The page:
Eat & Ink

Forget wearing your heart on your sleeve—these Brooklynites are what they eat.

“I got it because I genuinely love salt. I don’t taste the food—first thing I do is ask for the salt.” While waitressing through college, Alicia Tate took a salt shaker from the restaurant to a tattoo parlor. “People always ask if I have a pepper grinder hidden somewhere else.”

This inked cook posed for our photographer but spoke not a word.

Meaty, mysterious!

Adam Schere, a Greenpoint cook, is a recovering vegetarian. While browsing through old French advertisements online, he and former kitchenmate Kyle Bochart were so taken with a vintage ad for a butcher in Avignon that Kyle tattooed it on Adam himself. “It’s a happy pig, he’s smiling,” explains Adam. “Pigs are made of 90 percent candy!”

“I got it when I first got the job at Fette Sau. I’ve always been into pork. The image is from a really old butcher’s diagram in a book from the early 1900s that I checked out of the library.” —Matt Lang

“It says ‘Opa.’ My grandfather was Greek and a chef. He taught me how to cook. My next tattoo will be a cilantro plant with its roots and ‘coriandrum,’ latin for cilantro.” —Allison Plummer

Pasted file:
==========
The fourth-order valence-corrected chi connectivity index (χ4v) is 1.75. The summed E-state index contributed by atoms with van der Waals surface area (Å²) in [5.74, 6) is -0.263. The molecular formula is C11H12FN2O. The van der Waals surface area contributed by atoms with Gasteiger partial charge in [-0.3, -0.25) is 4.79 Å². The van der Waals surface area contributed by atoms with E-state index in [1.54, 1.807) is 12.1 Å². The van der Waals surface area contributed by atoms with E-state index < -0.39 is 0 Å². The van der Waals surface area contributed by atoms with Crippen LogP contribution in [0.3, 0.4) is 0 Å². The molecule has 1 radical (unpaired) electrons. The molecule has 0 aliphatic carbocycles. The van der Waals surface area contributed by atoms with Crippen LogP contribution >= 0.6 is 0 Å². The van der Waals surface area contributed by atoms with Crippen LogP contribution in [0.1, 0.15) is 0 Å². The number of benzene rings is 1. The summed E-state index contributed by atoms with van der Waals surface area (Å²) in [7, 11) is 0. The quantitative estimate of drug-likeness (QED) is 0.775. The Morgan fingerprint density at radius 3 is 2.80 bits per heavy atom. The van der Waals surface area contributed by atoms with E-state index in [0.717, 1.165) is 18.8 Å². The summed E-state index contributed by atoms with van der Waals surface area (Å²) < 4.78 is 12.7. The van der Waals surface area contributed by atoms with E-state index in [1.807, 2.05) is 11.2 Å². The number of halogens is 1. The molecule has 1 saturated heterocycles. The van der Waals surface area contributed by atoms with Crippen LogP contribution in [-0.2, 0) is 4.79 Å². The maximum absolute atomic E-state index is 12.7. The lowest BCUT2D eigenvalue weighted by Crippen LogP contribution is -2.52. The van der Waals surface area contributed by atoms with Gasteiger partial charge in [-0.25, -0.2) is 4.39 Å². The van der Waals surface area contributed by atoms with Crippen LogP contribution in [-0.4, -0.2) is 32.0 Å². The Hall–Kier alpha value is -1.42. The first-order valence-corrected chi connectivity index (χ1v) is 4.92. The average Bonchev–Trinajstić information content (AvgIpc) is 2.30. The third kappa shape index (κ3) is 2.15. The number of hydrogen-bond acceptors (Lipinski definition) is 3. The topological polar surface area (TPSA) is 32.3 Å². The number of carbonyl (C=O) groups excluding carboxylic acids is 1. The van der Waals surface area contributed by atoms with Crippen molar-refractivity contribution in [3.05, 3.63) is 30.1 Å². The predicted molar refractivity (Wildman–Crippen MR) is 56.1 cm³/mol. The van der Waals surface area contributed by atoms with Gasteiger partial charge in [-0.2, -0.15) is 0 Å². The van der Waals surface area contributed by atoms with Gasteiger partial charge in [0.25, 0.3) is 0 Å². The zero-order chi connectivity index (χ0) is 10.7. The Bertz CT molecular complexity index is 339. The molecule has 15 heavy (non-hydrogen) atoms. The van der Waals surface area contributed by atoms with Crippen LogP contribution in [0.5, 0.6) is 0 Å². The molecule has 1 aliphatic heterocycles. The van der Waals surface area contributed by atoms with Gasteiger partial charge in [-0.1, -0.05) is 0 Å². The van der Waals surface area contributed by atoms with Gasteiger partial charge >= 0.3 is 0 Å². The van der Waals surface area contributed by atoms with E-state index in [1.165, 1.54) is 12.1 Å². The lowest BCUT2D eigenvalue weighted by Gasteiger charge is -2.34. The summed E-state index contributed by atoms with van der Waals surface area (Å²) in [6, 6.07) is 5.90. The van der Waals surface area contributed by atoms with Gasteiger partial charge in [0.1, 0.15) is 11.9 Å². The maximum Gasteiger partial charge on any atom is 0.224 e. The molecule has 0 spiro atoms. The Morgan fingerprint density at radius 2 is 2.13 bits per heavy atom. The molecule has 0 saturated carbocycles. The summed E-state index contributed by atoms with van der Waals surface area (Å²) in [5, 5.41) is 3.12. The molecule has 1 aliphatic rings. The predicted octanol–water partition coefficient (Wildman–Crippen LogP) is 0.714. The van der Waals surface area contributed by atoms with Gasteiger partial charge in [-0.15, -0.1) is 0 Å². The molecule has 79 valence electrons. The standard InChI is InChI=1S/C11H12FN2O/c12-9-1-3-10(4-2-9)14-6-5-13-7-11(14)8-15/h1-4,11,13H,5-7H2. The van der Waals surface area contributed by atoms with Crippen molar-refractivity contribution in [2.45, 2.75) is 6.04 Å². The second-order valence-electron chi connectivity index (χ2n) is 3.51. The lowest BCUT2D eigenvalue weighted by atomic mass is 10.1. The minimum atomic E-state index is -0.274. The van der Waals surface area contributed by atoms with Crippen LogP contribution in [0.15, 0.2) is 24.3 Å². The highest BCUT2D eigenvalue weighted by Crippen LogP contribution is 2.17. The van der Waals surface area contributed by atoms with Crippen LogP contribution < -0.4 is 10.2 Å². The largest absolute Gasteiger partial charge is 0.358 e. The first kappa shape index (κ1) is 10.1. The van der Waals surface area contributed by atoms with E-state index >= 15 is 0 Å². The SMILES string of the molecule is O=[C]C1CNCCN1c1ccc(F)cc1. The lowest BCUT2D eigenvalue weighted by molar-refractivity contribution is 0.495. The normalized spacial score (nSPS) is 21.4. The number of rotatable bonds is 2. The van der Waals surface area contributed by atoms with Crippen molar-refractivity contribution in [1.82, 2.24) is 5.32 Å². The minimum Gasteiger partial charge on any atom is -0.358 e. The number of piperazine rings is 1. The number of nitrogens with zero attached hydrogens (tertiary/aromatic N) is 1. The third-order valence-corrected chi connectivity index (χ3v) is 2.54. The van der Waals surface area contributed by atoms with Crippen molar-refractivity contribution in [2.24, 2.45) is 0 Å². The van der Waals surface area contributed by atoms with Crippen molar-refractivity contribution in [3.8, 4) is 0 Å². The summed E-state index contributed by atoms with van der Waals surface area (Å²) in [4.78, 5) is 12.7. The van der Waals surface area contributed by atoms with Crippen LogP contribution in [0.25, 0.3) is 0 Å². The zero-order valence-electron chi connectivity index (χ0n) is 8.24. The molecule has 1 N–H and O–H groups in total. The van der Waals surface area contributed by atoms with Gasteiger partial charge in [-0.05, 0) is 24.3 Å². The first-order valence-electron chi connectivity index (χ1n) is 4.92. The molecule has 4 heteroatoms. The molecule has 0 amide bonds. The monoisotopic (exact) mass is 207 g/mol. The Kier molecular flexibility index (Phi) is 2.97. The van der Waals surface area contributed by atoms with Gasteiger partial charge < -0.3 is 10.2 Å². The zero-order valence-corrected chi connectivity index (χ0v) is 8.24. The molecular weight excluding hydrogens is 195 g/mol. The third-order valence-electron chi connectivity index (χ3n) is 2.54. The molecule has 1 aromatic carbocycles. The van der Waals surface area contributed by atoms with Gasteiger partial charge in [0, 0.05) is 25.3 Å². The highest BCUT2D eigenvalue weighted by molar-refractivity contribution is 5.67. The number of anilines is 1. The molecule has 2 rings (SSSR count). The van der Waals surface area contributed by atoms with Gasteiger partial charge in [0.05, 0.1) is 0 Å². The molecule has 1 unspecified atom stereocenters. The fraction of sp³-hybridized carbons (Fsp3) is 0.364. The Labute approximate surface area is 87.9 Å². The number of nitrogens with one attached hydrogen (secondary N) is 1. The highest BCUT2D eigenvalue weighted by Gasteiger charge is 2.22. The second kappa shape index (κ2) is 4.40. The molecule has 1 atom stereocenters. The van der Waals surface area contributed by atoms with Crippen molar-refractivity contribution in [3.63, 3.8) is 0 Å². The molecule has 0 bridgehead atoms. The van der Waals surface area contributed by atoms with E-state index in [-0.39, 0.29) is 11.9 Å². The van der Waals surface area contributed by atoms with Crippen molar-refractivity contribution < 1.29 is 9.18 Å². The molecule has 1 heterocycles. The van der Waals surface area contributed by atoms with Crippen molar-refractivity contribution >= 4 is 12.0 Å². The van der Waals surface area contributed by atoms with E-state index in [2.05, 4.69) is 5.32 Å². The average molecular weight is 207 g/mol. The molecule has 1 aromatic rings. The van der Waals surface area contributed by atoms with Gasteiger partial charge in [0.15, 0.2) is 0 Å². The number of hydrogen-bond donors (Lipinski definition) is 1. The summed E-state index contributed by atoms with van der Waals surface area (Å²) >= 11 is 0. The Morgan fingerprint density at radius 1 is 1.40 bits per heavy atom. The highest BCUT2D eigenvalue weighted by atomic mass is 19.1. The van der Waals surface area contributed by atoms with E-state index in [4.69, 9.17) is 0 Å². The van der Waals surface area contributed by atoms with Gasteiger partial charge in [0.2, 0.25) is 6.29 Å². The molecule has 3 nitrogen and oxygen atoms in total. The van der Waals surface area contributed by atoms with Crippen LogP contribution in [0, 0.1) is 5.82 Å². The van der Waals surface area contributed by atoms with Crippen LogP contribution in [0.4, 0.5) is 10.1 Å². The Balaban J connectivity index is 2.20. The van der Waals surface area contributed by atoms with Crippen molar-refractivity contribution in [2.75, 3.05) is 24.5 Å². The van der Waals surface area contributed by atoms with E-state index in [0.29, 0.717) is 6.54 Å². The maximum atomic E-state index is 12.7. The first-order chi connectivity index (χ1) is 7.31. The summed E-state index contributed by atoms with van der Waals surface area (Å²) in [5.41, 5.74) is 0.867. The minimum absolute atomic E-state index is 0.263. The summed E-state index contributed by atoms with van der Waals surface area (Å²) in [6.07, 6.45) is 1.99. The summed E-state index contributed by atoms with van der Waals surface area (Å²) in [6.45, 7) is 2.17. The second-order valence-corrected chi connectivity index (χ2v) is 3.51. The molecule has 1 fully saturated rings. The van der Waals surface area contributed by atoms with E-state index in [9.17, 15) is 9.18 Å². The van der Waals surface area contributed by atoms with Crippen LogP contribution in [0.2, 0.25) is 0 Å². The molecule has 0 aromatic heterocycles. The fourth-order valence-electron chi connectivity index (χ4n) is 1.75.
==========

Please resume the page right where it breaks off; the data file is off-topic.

“It’s a Henkels Four Star. It was the last present I ever got from my father. I’ve had it for seven years and still use it almost every day at work. Once during dinner service I got stabbed in the calf by that knife. It was a freak accident.” —Adam Volk

John McSwain wanted “a phrase that would reference heart attacks. I love cheeseburgers—I’ll just keep eating them until I die.” He’s still waiting for the day a restaurant will feed him a free burger inspired by the ink spot. “I’ll get the name of the restaurant inked on the ketchup.”

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Michael Harlan Turkell

Michael Harlan Turkell is a former photo editor of Edible Brooklyn, who walked the borough in sights of cultural cuisine at its best. Now he travels the world doing the same, bringing these ideas and foods to light as a photographer.